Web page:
Oral cavity cancer risk in relation to tobacco chewing and bidi smoking among men in Karunagappally, Kerala, India: Karunagappally cohort study.
The Karunagapally cohort in Kerala, India was established in the 1990s. The present study examined oral cancer risk among 66,277 men aged 30-84 years in the cohort, using Poisson regression analysis of grouped data, stratified on attained age, calendar time, education, and family income. By the end of 2005, 160 oral cancer cases were identified by the Karunagapally Cancer Registry. Tobacco chewing increased oral cancer risk (P < 0.001). Particularly increased was the risk of cancers of the gum and mouth (relative risk [RR] = 4.7; 95% confidence interval [CI] = 2.8-7.9), which increased with higher daily frequencies (P < 0.001) and longer duration (P < 0.001) of tobacco chewing. Alcohol drinking was not significantly related to oral cancer risk regardless of tobacco chewing. Bidi smoking significantly increased oral cancer risk (RR = 2.6; 95%CI = 1.4-4.9) only among men without tobacco chewing habits. The risk increased with higher daily consumption (P < 0.001), longer duration (P = 0.001), and younger age at start of bidi smoking (P = 0.007). In location-specific analysis, bidi smoking was significantly associated with cancer of the gum and mouth (RR = 3.6; 95%CI = 1.1-12.1), and its risk significantly increased with larger daily consumption of bidis (P = 0.013) and younger age at the start of smoking (P = 0.044). Tongue cancer risk was significantly increased among men who smoked bidis for 30 years or longer, and men started bidi smoking at 18 years old or younger. The present study is the first cohort study showing that tobacco chewing increases cancers of the gum and mouth among men keeping chewing tobacco in the cheek, and that bidi smoking strongly increased oral cancer risk among men without a tobacco chewing habit.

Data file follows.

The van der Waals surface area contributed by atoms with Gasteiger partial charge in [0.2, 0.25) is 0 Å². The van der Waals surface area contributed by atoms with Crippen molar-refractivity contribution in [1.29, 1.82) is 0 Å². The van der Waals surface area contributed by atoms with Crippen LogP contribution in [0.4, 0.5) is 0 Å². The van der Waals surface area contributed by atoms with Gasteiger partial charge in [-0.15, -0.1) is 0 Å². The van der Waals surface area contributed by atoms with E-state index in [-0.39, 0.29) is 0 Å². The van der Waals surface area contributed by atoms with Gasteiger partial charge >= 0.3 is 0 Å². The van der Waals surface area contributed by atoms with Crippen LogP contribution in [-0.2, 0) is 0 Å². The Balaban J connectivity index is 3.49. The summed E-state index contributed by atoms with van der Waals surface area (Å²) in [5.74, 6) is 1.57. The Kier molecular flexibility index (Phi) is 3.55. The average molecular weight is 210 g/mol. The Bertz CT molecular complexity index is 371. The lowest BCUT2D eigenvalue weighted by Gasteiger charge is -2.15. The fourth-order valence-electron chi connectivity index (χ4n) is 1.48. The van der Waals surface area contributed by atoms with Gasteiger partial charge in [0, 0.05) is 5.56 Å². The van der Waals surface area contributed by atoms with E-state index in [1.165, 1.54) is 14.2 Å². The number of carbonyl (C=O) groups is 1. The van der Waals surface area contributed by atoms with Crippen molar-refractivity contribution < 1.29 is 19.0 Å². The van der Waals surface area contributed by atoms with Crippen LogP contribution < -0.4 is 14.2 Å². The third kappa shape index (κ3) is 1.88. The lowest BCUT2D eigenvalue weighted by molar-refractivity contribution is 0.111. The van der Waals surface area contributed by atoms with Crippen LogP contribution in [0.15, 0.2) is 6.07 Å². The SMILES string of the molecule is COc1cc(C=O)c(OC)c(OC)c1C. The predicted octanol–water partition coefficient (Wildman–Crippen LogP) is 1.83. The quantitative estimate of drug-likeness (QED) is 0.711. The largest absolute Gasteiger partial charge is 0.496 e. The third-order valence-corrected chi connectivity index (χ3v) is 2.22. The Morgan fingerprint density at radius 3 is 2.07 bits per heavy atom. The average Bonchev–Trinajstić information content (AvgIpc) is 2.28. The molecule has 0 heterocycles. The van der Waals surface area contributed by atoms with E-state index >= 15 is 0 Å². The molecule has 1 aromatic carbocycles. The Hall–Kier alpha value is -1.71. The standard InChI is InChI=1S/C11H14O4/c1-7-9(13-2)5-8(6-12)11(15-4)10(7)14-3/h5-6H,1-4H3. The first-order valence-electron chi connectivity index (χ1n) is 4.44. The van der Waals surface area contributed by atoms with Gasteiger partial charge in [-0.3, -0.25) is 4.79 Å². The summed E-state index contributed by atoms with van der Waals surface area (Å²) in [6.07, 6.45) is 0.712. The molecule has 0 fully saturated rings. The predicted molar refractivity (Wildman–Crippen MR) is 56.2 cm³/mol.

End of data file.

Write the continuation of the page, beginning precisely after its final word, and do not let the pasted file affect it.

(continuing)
Regional Cancer Center, Trivandrum, Kerala, Japan., , ,
Aged, 80 and over
Pub Type(s)Journal Article
Research Support, Non-U.S. Gov't